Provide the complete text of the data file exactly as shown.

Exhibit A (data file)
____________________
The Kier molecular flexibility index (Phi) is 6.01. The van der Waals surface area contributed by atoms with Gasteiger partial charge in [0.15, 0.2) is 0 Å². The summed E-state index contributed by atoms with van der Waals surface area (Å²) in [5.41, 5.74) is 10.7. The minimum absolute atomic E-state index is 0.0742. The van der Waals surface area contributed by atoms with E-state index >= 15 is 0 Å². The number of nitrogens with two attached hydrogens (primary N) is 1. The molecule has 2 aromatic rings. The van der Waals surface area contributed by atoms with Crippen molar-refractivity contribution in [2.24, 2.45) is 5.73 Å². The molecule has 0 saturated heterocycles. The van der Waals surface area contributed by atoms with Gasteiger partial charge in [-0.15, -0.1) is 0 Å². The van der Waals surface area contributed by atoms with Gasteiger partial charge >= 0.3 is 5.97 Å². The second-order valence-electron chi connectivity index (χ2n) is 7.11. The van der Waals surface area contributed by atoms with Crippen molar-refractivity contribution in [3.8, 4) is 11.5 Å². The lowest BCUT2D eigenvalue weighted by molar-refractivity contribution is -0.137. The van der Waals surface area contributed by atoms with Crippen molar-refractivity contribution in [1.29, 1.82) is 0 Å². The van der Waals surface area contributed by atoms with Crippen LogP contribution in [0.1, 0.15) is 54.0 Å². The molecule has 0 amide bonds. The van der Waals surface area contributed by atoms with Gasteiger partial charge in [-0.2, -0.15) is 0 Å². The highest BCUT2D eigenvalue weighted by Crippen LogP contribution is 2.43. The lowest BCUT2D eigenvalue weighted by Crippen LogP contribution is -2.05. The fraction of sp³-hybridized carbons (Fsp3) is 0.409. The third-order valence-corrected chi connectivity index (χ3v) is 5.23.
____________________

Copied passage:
The Kier molecular flexibility index (Phi) is 6.01. The van der Waals surface area contributed by atoms with Gasteiger partial charge in [0.15, 0.2) is 0 Å². The summed E-state index contributed by atoms with van der Waals surface area (Å²) in [5.41, 5.74) is 10.7. The minimum absolute atomic E-state index is 0.0742. The van der Waals surface area contributed by atoms with E-state index >= 15 is 0 Å². The number of nitrogens with two attached hydrogens (primary N) is 1. The molecule has 2 aromatic rings. The van der Waals surface area contributed by atoms with Crippen molar-refractivity contribution in [2.24, 2.45) is 5.73 Å². The molecule has 0 saturated heterocycles. The van der Waals surface area contributed by atoms with Gasteiger partial charge in [-0.15, -0.1) is 0 Å². The van der Waals surface area contributed by atoms with Gasteiger partial charge >= 0.3 is 5.97 Å². The second-order valence-electron chi connectivity index (χ2n) is 7.11. The van der Waals surface area contributed by atoms with Crippen molar-refractivity contribution in [3.8, 4) is 11.5 Å². The lowest BCUT2D eigenvalue weighted by molar-refractivity contribution is -0.137. The van der Waals surface area contributed by atoms with Crippen molar-refractivity contribution in [1.29, 1.82) is 0 Å². The van der Waals surface area contributed by atoms with Crippen LogP contribution in [0.1, 0.15) is 54.0 Å². The molecule has 0 amide bonds. The van der Waals surface area contributed by atoms with Gasteiger partial charge in [-0.2, -0.15) is 0 Å². The highest BCUT2D eigenvalue weighted by Crippen LogP contribution is 2.43. The lowest BCUT2D eigenvalue weighted by Crippen LogP contribution is -2.05. The fraction of sp³-hybridized carbons (Fsp3) is 0.409. The third-order valence-corrected chi connectivity index (χ3v) is 5.23.